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B. Alexandra Szerlip Guest

FROM B. Alexandra Szerlip

Design and Architecture

Freeways used to symbolize freedom. Not anymore. Freeways were originally conceived as part of a vision for a better tomorrow. The Futurama exhibition at the 1939 New York World’s Fair “opened people's eyes in an unprecedented way to the possibilities of what was believed to be the future at the time,” said Alexandra Szerlip, author of a biography of Futurama’s designer, Norman Bel Geddes. “Traffic was a huge problem,” Szerlip said. “I think more people died on the roads in America from vehicular accidents than had than American soldiers had died during World War One.” Los Angeles went crazy for freeways. They enabled people to drive until they reached land where they could buy an affordable house and a large yard and they were embraced for several decades. Some people even found them beautiful, like the British architecture critic Reyner Banham, who wrote about the “autopia” of Los Angeles. Banham’s book “Los Angeles: The Architecture of Four Ecologies” came out in 1971. A decade later a young man named David Brodsly published a book called “LA Freeway: An Appreciative Essay.” He wrote that the "L.A. freeway is the cathedral of its time and place" and driving along it offers an almost spiritual experience. But by the time “LA Freeway” was published in 1981, many Angelenos were losing patience with the system. Pollution and congestion were rising and in 1985 construction began on the region’s first subway. In 1994 photographer Catherine Opie exhibited a series of freeway photos, taken in early morning weekend hours. “And for me it's literally an iconic landscape, as much as Egypt is in relationship to the pyramids,” Opie said. But other artists made work to register their protest. UCLA urban historian Eric Avila teaches Chicana and Chicano studies and wrote the book “The Folklore of the Freeway.” He took us to Hollenbeck Park in Boyle Heights, which was divided by the 5 freeway. David Botello, “Wedding Photos - Hollenbeck Park,” 1990. Avila described the painting “Wedding Photos-Hollenbeck Park” by David Botello, made in 1990 (see image above). It depicts a photographer setting up a wedding party in front of a willow tree in Hollenbeck Park. “But the photographer’s using that willow tree to block the image of the freeway. Because a wedding party does not want a freeway in its official wedding portrait. But the painter is making the freeway apparent, and its unsightliness in Hollenbeck Park, even though the photographer is not,” Avila said. As early as 1957, residents of Boyle Heights spoke out against the construction of the freeways, which now cover 10 percent of the neighborhood. “It was targeted for its racial and ethnic diversity. It was described by the federal government as hopelessly heterogeneous, and in this report by the Homeowners Loan Corporation, it said this would be an ideal location for a slum clearance project, and that slum clearance project was highway construction,” Avila said. Eric Avila has spent many years studying how communities deprived of political and economic resources and opportunities turn to culture -- visual art, performance, music -- to express resistance. And he says that’s why freeways started cropping up in Chicano art. “The inclusion of the freeway in Chicano art is a reflection of daily life. But it's also an effort to domesticate or to make oneself at home in this inhuman landscape, this toxic landscape of freeways, to imbue the freeways with color, the kind of color that that reflects traditional patterns of Mexican culture, which is a sharp contrast to the colorlessness of the concrete that the freeways are built of,” he said.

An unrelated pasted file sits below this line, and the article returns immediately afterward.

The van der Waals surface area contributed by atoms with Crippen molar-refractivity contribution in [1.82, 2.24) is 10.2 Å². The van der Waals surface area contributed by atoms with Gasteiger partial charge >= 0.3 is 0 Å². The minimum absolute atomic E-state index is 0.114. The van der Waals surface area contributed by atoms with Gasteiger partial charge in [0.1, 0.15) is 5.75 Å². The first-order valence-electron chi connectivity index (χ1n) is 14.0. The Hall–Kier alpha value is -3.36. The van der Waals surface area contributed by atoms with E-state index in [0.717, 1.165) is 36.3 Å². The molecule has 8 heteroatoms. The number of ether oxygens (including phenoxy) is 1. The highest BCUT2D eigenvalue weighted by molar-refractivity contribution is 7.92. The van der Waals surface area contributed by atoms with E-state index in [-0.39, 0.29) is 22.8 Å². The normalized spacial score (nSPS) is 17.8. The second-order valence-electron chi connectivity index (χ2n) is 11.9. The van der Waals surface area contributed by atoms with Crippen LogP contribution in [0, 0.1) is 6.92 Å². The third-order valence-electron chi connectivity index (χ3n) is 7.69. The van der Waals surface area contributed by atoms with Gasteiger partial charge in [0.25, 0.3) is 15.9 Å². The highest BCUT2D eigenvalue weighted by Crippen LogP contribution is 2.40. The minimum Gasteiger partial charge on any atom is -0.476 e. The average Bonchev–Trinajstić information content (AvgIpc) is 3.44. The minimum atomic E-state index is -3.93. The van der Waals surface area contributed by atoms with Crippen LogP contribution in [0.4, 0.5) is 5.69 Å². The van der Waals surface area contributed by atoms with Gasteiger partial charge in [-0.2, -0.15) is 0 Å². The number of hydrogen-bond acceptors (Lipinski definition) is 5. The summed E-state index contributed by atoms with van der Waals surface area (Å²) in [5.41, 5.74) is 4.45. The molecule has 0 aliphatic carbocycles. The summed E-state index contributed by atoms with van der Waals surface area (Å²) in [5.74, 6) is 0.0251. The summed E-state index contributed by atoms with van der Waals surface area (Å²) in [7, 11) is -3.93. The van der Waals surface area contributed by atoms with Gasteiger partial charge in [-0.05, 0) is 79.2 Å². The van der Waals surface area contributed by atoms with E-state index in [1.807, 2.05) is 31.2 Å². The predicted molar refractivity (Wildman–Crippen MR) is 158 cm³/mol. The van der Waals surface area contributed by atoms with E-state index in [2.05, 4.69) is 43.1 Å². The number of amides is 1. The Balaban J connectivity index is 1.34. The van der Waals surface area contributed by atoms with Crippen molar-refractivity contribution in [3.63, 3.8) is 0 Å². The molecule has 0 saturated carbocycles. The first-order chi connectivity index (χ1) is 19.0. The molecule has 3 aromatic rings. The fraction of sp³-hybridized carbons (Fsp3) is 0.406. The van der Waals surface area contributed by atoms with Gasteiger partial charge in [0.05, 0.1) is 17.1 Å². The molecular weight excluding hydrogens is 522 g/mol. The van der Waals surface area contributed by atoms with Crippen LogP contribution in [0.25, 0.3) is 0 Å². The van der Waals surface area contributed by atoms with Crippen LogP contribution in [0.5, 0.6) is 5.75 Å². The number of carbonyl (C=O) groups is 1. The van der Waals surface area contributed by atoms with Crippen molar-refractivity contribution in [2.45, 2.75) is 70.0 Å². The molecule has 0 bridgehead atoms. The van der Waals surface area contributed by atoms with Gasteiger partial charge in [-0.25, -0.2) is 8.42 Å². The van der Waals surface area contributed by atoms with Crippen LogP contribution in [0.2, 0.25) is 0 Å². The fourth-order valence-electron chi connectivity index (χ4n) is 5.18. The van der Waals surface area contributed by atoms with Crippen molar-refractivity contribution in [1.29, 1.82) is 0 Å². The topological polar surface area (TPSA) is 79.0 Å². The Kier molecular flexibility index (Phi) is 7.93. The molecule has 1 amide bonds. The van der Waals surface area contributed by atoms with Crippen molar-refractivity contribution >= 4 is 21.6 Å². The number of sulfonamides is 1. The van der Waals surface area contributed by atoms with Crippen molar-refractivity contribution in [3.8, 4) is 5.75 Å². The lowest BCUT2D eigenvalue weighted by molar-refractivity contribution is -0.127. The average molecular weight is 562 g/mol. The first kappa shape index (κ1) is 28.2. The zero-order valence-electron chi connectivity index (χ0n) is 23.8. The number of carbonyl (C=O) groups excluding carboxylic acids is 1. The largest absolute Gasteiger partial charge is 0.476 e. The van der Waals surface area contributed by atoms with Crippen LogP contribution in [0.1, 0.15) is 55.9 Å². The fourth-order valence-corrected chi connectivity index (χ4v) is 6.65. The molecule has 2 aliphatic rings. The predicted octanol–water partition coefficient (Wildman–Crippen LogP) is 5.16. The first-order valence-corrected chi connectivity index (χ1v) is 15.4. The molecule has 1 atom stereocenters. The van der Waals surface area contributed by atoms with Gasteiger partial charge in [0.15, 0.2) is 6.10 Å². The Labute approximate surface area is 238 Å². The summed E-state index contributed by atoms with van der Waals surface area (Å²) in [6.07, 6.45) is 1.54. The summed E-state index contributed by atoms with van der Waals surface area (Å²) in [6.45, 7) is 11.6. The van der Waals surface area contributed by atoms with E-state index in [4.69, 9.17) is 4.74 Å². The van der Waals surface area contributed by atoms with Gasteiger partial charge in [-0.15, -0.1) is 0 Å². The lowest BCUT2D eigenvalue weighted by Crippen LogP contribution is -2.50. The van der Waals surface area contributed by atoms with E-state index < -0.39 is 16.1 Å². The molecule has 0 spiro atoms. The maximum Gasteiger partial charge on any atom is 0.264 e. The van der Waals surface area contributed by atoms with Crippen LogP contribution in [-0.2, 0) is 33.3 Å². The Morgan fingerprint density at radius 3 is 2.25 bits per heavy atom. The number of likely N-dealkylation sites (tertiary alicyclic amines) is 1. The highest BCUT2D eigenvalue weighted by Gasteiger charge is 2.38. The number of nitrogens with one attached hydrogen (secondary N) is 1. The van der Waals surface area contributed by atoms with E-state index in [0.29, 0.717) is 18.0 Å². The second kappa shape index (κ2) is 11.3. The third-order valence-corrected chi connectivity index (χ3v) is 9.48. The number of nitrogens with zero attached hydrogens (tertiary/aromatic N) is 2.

9 MIN, 24 SEC Mar 20, 2018

Design and Architecture

Norman Bel Geddes and the Invention of 20th Century America Do you feel overwhelmed by huge technological change? Well, imagine how folks felt when they saw Futurama, a model of a Utopian future city shown at the 1939 New York World's Fair. The huge model displayed cars racing down seven-lane automated highways between suburban homes and high-rise office towers, floating airports and experimental farms. Shot of Futurama's interior (1939 New York World's Fair) Six hundred visitors at a time flew on a simulated airplane ride across this vision of America circa 1960. General Motors sponsored the immersive exhibit which cost today's equivalent of $90 million and attracted around 27 million people during its two-season run. The designer Norman Bel Geddes created Futurama. Born in 1893, he was a ninth-grade dropout who went on to become a towering innovator of the early 20th century -- shaping products, advertising, stage design, buildings, aircraft, dance clubs and cities. His designs ranged from an Art Deco cocktail set to the bright orange, round-cornered Patriot Radio, a streamlined ocean liner, the Palais Royal nightclub in 1922, and plans for a pilot television studio for NBC in 1954. Photo of B. Alexandra Szerlip by Adam Keker But he never got his due, says writer B. Alexandra Szerlip, and was upstaged in design history by near contemporaries Frank Lloyd Wright and Raymond Loewy. So she decided to correct the record by writing a book about him, called The Man Who Designed the Future: Norman Bel Geddes and the Invention of Twentieth-Century America . The book traces the journey of a penniless man who made his way from the Midwest to New York, armed with the gift of drawing and plenty of grit.

14 MIN, 11 SEC Aug 08, 2017

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